BERLIN (Reuters) - Germany said on Monday it does not expect Turkish security and police officers who were charged with assault after an attack on protesters in Washington to accompany Turkish President Tayyip Erdogan to next week’s G20 summit in Hamburg.
The charges against some members of Erdogan’s security detail came after a May 16 skirmish during his visit to the U.S. capital last month in which nine protesters were injured outside the Turkish ambassador’s residence.
The episode strained U.S.-Turkey ties at a time when the NATO allies are in sharp disagreement over policy in Syria, and risks inflicting more damage on already soured relations between Ankara and Berlin.
German Foreign Ministry spokesman Martin Schaefer said foreign leaders were welcome to bring their own bodyguards to meetings in Germany but that the law must be respected.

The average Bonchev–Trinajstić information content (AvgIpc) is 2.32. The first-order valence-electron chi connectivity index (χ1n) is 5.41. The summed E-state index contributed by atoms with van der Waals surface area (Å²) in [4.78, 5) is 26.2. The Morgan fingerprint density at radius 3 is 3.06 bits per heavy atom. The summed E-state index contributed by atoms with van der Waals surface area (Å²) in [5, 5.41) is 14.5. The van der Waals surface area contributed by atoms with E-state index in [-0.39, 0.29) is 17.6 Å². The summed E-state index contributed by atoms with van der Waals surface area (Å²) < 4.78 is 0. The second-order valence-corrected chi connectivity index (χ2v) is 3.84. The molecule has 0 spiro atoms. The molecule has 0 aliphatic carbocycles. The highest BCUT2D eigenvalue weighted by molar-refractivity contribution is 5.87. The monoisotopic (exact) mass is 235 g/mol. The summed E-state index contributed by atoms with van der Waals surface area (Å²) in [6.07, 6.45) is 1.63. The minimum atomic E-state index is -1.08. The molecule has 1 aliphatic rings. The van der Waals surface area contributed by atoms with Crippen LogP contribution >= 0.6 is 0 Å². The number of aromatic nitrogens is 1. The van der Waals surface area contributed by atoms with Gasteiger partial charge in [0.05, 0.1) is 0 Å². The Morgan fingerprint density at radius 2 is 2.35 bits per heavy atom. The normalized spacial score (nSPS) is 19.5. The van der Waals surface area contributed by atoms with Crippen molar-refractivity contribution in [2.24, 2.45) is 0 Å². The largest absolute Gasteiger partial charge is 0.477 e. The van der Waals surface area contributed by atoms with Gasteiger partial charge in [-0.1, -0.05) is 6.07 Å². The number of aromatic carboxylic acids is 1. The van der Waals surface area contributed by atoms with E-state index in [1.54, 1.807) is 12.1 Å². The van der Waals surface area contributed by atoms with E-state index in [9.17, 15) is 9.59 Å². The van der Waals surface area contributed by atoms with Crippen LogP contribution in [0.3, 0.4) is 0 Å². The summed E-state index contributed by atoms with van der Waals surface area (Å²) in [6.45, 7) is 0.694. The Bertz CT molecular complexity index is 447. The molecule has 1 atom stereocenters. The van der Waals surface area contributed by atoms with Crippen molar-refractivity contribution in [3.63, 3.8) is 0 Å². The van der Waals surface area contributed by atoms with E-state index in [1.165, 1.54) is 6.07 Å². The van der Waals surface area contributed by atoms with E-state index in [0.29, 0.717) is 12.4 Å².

With regard to the Turkish security officers, he added: “I have reason to expect that these people, who have been incriminated by the American criminal justice (system) will not step onto German soil in the foreseeable future, including during the G20 summit.”
Turkey has condemned the charges and said the Turkish citizens, who left the United States with Erdogan, should not be held responsible for the incident.
Turkey is a member of the G20 and Erdogan is due to attend the July 7-8 summit in Hamburg.
Turkey’s ties with Germany and other European Union states deteriorated in the run-up to Turkey’s April 16 referendum that handed Erdogan stronger presidential powers.
A dispute over access for German lawmakers to German troops stationed at an airbase in southern Turkey has further strained ties, and Germany is pulling out of the base.
Writing by Paul Carrel; Editing by Angus MacSwan